Camilla Townsend is Distinguished Professor of History at Rutgers University. She is the author of numerous books, including Malintzin's Choices: An Indian Woman in the Conquest of Mexico, Pocahontas and the Powhatan Dilemma, and The Annals of Native America: How the Nahuas of Colonial Mexico Kept Their History Alive (OUP, 2016), which won multiple prizes, among them the Albert J. Beveridge Award awarded by the American Historical Association. She works in numerous languages, including Spanish and Nahuatl.
In November 1519, Hernando Cortes walked along a causeway leading to the capital of the Aztec kingdom and came face to face with Moctezuma. That story -and the story of what happened afterwards -has been told many times, but always following the narrative offered by the Spaniards. After all,we have been taught, it was the Europeans who held the pens. But the Native Americans were intrigued by the Roman alphabet and, unbeknownst to the newcomers, they used it to write detailed histories in their own language of Nahuatl. Until recently, these sources remained obscure, only partially translated, and rarely consulted by scholars.
For the first time, in Fifth Sun, the history of the Aztecs is offered in all its complexity based solely on the texts written by the indigenous people themselves. Camilla Townsend presents an accessible and humanized depiction of these native Mexicans, rather than seeing them as the exotic, bloody figures of European stereotypes. The conquest, in this work, is neither an apocalyptic moment, nor an origin story launching Mexicans into existence. The Mexica people had a history of their own long before the Europeans arrived and did not simply capitulate to Spanish culture and colonization. Instead, they realigned their political allegiances, accommodated new obligations, adopted new technologies, and endured. This engaging revisionist history of the Aztecs, told through their own words, explores the experience of a once-powerful people facing the trauma of conquest and finding ways to survive, offering an empathetic interpretation for experts and non-specialists alike.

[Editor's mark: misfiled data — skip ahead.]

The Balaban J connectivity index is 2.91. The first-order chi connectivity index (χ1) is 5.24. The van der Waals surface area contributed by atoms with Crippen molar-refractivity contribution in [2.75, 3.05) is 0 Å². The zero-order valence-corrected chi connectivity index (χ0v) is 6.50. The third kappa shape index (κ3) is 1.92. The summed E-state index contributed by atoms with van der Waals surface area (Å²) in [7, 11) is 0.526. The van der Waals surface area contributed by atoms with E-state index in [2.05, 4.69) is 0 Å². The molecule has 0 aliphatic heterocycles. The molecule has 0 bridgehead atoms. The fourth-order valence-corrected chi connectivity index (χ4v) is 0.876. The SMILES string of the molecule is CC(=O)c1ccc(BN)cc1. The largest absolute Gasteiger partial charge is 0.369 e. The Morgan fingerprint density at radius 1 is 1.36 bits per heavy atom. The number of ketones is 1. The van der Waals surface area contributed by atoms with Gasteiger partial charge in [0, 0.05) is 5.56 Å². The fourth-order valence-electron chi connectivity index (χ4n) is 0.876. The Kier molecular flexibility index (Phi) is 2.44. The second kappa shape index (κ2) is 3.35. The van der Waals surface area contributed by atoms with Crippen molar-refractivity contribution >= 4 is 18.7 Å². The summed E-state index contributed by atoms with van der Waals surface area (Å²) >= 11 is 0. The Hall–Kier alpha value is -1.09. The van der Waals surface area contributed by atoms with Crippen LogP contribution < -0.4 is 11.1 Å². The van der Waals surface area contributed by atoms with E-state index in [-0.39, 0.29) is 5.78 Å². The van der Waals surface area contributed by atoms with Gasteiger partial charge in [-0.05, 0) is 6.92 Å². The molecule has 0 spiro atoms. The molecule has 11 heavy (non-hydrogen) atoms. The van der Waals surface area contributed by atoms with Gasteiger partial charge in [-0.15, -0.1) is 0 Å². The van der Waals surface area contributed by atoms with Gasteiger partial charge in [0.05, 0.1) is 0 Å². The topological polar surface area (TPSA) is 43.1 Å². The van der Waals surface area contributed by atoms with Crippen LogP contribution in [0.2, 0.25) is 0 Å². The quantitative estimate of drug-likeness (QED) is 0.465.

Vincent Brown is the Charles Warren Professor of American History and Professor of African and African American Studies at Harvard University and the author of The Reaper’s Garden, winner of the James A. Rawley Prize, the Louis Gottschalk Prize, and the Merle Curti Award. He has received Guggenheim and Mellon New Directions fellowships, and created an online animated map, Slave Revolt in Jamaica, 1760–1761: A Cartographic Narrative, which has been viewed by 87,000 users in 184 countries. His documentary Herskovits at the Heart of Blackness, broadcast nationally on PBS, won the John E. O’Connor Film Award and was chosen as Best Documentary at the Hollywood Black Film Festival.
In the second half of the eighteenth century, as European imperial conflicts extended the domain of capitalist agriculture, warring African factions fed their captives to the transatlantic slave trade while masters struggled continuously to keep their restive slaves under the yoke. In this contentious atmosphere, a movement of enslaved West Africans in Jamaica (then called Coromantees) organized to throw off that yoke by violence. Their uprising — which became known as Tacky’s Revolt — featured a style of fighting increasingly familiar today: scattered militias opposing great powers, with fighters hard to distinguish from noncombatants. It was also part of a more extended borderless conflict that spread from Africa to the Americas and across the island.